Here is my latest my round-up from the world of science. As always I attach no measure of relative importance to what I include. They are simply items that have caught my eye as they flow through my social media stream. This time it’s a little more space based, perhaps because I’m a science fiction author and I’ve been revising a book based way out there in the future.
The journey to Mars – its not all about Mars
William Gurstenmaier (NASA’s associate administrator for human exploration and operations) has been talking about NASAs ambitions for a Mars mission. What was interesting for me is that for me it’s the first time I’ve read an article that isn’t solely focused on Mars. A Mars mission is just part of broader mission for the human exploration of the solar system. They will use robots to build the base and they see robots and humans working together to conquer all the issues that humans will face in that wider exploration.
The SpaceX vision for Mars
Interestingly, Elon Musk the entrepreneur behind SpaceX has also been outlining his vision for Mars. His colonisation plan will use a reusable transportation system. It would take 100 people and complete the journey in 80 days with the ambition to get that down to 30 days (and I thought I was being ambitious with a three to four month transit time in Project Noah).
The spaceship will be refuelled with methane and oxygen in Earth orbit (I think he’s read Project Noah) and also on Mars after landing there. What’s more if you want to buy a place on the trip you will be able to do so for $200,000, so start saving. He sees the first Mars mission could blast-off as early as 2022 and in his vision there may be a million people living a self-sustained life on Mars within 100 years
Hardly news I know. After Apollo 11, Apollo 13 must be the most well known of the Apollo missions, even if most of us know it best from the Tom Hanks film. The mission was aborted when an oxygen tank exploded and crippled the spacecraft. It is legendary how NASA engineers and technicians worked around the clock to bring the crew home. However, Popular Science looks at it from another angle, demonstrating that the seeds of that disaster were sown in decisions taken from 1966 onwards. It details how a series of problems and malfunctions encountered in the manufacture of Apollo 13 were “over come” without addressing the fundamental design flaws they pointed to. These were then corrected after the Apollo 13 incident. An interesting, if somewhat technical article – follow the above link.
Is liquid water more common out there than we imagine?
I have always been given to understand that liquid water, essential for life (or at least life as we know it, Jim) is a rare occurrence in the galaxy, or the universe, due to the very specific conditions needed to maintain it as a liquid. However, two pieces of recent news suggest that it might be more common than we think. The first even made the six o’clock news here in the UK i.e. the Hubble telescope has detected plumes of saline water venting from the surface of Europa, the sixth closest moon of Jupiter. These plumes erupt upto 200km from the surface.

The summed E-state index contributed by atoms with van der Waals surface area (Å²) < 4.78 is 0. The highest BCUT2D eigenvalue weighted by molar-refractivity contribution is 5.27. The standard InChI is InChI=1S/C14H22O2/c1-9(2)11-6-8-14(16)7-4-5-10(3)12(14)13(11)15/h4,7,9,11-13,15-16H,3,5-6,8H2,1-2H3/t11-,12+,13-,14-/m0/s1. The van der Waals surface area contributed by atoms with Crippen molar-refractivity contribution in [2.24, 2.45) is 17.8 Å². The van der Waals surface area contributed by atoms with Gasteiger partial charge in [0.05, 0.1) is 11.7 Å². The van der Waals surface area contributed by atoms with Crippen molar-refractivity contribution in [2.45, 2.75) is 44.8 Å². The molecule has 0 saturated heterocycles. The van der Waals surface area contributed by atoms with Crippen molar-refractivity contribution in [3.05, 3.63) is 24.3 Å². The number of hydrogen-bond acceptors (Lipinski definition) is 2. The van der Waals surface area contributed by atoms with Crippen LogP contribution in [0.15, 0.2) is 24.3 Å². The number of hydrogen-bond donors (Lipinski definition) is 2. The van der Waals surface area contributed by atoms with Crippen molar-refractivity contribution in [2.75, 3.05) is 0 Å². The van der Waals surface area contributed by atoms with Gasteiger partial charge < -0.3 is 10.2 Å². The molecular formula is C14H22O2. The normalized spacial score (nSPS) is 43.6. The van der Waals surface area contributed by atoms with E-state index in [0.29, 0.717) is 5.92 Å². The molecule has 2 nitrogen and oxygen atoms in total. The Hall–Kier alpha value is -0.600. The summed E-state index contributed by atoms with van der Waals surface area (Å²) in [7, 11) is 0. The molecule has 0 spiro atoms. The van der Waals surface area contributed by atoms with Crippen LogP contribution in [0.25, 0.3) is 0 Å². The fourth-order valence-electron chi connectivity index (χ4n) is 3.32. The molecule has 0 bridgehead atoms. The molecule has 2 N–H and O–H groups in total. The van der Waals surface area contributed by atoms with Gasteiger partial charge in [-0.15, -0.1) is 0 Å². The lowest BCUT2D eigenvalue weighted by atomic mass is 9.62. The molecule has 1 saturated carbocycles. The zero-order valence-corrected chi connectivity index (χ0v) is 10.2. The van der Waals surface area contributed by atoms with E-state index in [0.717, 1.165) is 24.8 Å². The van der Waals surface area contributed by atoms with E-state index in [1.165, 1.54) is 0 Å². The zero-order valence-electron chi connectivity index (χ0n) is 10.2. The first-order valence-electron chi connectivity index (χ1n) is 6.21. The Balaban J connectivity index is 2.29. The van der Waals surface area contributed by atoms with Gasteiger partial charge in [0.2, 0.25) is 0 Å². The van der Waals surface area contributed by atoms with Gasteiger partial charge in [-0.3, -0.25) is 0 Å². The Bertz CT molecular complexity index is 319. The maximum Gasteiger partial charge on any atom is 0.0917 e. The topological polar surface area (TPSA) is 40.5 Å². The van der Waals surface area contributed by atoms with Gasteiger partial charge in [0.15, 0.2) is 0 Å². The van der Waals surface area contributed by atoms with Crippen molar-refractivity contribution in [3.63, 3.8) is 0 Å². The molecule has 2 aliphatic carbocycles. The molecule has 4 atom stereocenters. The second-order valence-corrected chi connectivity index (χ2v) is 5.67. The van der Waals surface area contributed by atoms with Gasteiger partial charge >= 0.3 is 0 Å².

The second is that looking at the information from the New Horizons space craft scientists are speculating that a deep ocean may be hiding beneath the icy exterior of Pluto.
So if there is water out there, is there at least rudimentary life? Any future mission to Jupiter will take a closer look.
A battery free generator of electricity made from fish scales
This took my eye simply because it sounds rather bizarre. However, scientists in India have created just such a thing. The clear, flexible generator gathers energy from small movements such as body motions, sound vibrations and wind flow, and converts it into electrical power.
Apparently, collagen in fish scales is a piezoelectric material i.e. it generates an electric charge when put under mechanical stress. Other piezoelectric generators rely on toxic elements, so fish scales could be a more environmentally friendly alternative. In this case they used carp scales, attached gold electrodes and laminated them. With gentle hand slaps, the researchers used them turn on 77 green and blue LEDs.
A few more strange and wonderful facts.
1) Sorry – this one just appealed. The reason the taste of banana flavoured products don’t taste like bananas is because it is based on a type of banana that was wiped out by a plague in the 1950’s. OK, you have to ask why? As in why not come up with another one?
2) Apparently, Viagra, when dissolved in water, can make cut-flowers stay erect for up to a week longer than they usually would. I wonder who tried this first?
3) Who would have guessed? The first computer for business use was developed by the British tea shop, Lyons, in the 1950’s. It contained 6,000 valves and was used to add up the receipts of iced buns.
4) Household-cleaner Cillit Bang was used to clean plutonium stains away in a defunct nuclear power-plant in Scotland as it was being dismantled.
5) Why don’t we know about this? In 2002 a Brazilian mechanic Alfredo Moser invented a new type of lamp that uses no electricity. The Moser-lamp uses just a plastic bottle filled with water and the smallest bit of bleach (to stop algae), and works through the refraction of natural light – producing 40 – 60 watts per lamp! They are becoming popular in many countries where electricity is expensive, and have been fitted in over 140,000 homes in the Philippines.
As always comments are welcome
The colonisation of Mars features in my book Project Noah available for Kindle on Amazon, just follow the link.
My latest book, Bleak – The story of a shapeshifter is available for a limited time at £0.99 / $0.99 . Again just follow the link.
Both books can also be sampled on this site.